The Oberlin Review
<< Front page News April 20, 2007

Confident Trippi Keynotes Conference
Expecting Victory: During a speech last week, Trippi encouraged students to become active in politics.

“It is almost impossible that a Democrat [will] not win in November,” said Joe Trippi, former Howard Dean campaign manager and keynote speaker of the Oberlin Democrats’ one-day progressive conference. Confident in his party’s imminent success, he called for the progressive left to mobilize now to actualize its agenda.

He repeatedly urged students to become intimately active in politics, claiming that “the tools you have today to bring the nation together” are historically unprecedented. His talk dovetailed with the conference’s earlier events, which focused heavily on activism and political motivation. Workshops included union organizing, grassroots organizing, and something called “netroot organizing.” Additionally, pundit Dr. John Mueller gave a speech on the exaggeration of the threat of terrorism.

Trippi, author of The Revolution Will Not Be Televised: Democracy, the Internet, and the Overthrow of Everything, claimed that both Barack Obama and Hillary Clinton are capable of winning the race, but “the pressure they’re putting on each other is making them careful.”

Trippi himself is a supporter of John Edwards, the 2004 Vice-Presidential Candidate and current Democratic presidential candidate. However, he finds it hard to fathom “how tough it would be for Hillary Clinton not to receive the nomination.”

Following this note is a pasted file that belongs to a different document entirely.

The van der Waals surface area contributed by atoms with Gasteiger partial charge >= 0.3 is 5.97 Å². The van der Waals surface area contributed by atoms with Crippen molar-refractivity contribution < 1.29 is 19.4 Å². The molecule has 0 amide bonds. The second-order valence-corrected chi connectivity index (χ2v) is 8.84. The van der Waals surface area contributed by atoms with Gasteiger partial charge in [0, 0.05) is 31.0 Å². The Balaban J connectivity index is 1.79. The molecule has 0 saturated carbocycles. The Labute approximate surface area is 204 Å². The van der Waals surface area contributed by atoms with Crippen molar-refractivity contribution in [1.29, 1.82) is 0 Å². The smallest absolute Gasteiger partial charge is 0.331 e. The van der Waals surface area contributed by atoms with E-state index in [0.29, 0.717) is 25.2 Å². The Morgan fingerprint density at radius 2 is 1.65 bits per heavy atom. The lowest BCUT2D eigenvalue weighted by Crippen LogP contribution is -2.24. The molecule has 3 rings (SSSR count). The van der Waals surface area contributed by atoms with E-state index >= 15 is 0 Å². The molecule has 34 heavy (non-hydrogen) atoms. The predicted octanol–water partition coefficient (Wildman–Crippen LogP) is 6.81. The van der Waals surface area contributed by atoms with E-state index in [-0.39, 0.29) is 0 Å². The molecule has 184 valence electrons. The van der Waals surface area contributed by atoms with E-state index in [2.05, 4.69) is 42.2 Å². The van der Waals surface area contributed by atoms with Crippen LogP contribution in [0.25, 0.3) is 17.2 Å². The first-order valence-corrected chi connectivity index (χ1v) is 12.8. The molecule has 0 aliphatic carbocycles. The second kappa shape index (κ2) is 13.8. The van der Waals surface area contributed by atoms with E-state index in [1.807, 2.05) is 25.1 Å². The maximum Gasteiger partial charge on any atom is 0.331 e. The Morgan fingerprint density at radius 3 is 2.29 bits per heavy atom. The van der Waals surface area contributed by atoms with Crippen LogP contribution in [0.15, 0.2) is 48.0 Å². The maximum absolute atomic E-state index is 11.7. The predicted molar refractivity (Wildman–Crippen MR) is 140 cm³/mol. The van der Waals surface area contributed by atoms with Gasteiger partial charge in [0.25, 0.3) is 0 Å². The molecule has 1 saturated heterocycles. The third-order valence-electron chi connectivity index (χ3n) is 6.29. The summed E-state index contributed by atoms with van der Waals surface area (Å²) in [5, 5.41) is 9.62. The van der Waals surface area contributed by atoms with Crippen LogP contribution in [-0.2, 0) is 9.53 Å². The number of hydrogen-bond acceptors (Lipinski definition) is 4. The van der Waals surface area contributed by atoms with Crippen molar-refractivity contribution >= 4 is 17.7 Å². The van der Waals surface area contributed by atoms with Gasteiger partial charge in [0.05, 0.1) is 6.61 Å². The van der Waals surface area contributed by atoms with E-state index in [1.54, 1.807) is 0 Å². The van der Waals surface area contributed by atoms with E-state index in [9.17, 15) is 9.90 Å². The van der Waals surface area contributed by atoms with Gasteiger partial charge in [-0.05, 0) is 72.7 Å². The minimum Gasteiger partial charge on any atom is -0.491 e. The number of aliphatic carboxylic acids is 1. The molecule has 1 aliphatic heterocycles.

Trippi believes that all three  candidates “could be the transformational leader we need.”

Despite his confidence, this remark solicited a grumble of uncertainty from the crowd.

Having led an economically successful Democratic presidential campaign for Howard Dean, Trippi is a firm believer that if progressives can conduct their own fund-raising and reduce candidates’ dependence on lobbyists, then the progressive agenda will become accordingly prominent.

After listing off a series of ideas such as a website that would pledge $100 from each member of the site to whichever candidate vowed to not take any contributions greater than that amount, he began to explain what is necessary for America’s success in the future.

He assured the crowd, “We have proved as a nation what we can do,” citing the allied victory of World War II, the New Deal and the economic prosperity of the ’90s. However, in the last eight years he feels we have lost our way. He believes that a successful candidate will use the next “four years to restore America’s promise and the next ten years to change the world.”

During his talk he declared that it is the system that is corrupting good people and it is the duty of progressives to start a movement to end the debasement of the virtuous candidate.

Although Trippi has been hesitant to rejoin the fray of presidential politics, he said that he will probably offer up his services to one of the candidates in the Democratic race — most likely John Edwards.

Despite the fact that he has never worked for a winning presidential nominee — though he’s worked on five campaigns — he is confident that his philosophy on presidential politics will succeed, especially in the modern era.

During the Howard Dean campaign he certainly employed out-of-the-box thinking to mobilize the millions of Dean supporters in an online fundraising campaign. He claimed that “the net is our medium;” it is decentralized and capable of incorporating a multiplicity of opinions. As opposed to conservatives, progressives must take into account differences of opinion and ideology and as such must develop innovative ideas in order to attain success, Trippi said.

This constant search for the “next great idea” is what drives Trippi as a campaign consultant. He quipped, “My job is to come up with crazy ideas. Someone else will figure [the details] out.”


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